Blog Team Design Prototypes Why Continuous Authentication

What is Continuous Authentication?

The Five W's of Continuous Authentication


Continuous authentication is a large topic than involves many different stakeholders, but in a variety of ways. Authentication has many uses and touch points and shows itself in different ways to these parties.


We define Continuous Authentication as "a system that verifies who you are, whenever you need it, without you thinking about it." Behind this idea is a large technology piece pushing authentication beyond usernames, card numbers, and passwords. Instead of using two-factor authentication, Continuous Authentication uses machine learning and massive amounts of data, to notice patterns in card use in aggregate as well as behaviors unique to individuals.

From device and location information, to biometrics and behaviours, as well as trends across all users, Continuous Authentication uses on the order of 40 or 50 factors instead of merely one, two, or three. Instead of a binary (logged in, logged out) paradigm, authentication becomes a gradient, and individuals get a 'trust score' instead of merely being logged in. This 'trust score' is variable based on the cardholders behaviour and patterns at any given time, and can be polled by a merchant at checkout. Overall Continuous Authentication is a new, more robust alternative to the traditional username and password model, that can make the checkout experience faster as well as much more secure.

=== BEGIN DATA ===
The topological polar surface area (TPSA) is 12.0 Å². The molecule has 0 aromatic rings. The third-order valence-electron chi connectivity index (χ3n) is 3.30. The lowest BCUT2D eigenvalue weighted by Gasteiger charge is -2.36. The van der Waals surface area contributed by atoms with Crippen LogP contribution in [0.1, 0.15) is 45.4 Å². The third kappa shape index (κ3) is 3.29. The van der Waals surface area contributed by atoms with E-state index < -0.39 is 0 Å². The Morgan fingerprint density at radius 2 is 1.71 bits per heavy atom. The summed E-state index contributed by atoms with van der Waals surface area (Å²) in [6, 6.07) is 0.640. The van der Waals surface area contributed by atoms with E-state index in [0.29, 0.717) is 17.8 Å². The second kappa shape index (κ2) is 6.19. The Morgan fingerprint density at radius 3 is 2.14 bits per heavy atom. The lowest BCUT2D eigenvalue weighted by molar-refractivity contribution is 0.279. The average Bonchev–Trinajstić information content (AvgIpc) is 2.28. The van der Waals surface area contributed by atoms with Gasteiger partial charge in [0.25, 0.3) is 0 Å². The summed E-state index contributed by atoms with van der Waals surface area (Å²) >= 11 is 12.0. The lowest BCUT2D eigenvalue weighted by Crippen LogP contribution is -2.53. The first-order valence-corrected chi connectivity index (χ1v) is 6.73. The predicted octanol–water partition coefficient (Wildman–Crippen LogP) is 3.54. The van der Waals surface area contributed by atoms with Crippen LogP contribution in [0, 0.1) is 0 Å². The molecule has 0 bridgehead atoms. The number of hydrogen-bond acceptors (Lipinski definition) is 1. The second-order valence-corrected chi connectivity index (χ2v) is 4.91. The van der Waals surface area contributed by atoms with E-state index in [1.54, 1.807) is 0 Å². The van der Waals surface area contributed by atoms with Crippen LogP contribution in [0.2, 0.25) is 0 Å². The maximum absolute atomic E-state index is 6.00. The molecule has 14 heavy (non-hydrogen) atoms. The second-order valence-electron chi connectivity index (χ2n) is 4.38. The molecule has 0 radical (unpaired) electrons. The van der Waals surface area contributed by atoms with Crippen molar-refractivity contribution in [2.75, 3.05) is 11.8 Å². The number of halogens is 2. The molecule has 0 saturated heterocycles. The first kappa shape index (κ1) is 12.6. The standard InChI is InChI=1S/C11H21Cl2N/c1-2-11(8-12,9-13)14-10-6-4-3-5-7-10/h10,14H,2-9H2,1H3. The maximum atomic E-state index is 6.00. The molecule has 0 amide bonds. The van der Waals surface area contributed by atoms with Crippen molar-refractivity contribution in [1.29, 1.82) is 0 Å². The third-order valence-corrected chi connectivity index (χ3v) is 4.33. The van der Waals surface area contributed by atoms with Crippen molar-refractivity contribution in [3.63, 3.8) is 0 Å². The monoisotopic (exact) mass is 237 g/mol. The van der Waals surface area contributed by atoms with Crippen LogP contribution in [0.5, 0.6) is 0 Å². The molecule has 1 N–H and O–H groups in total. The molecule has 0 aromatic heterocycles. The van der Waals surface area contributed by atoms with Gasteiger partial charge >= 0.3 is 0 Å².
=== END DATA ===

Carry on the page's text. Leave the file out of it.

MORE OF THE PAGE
One of the key benefits of Continuous Authentication is the continuous aspect of it. This however seems to make it difficult to understand for many users because it is so different from a typical password authentication. Because the system is always monitoring a variety of data sources, it provides a "trust score" at any given time based on the combination of all those factors. For the end user, it means they can be authenticated in the moment, whenever they need it.

From a product standpoint, it is harder to say where the data aspects of Continuous Authentication happen. The data pathways and storage components are still open questions. The data itself is likely to be stored by Mastercard with merchants pulling a trust score and possibly other data from an API at time of purchase. However, a technical sequence of exact events will likely vary by the product and implementation.


Continuous authentication works better today in digital shopping contexts, and will be adopted for customers online likely well before brick-and-mortar stores. Physical store points-of-sale will require a significant capital cost that only large corporate stores will be able to invest in at first: think Amazon Go. Since it leverages many digital data points that are currently used to detect fraud.




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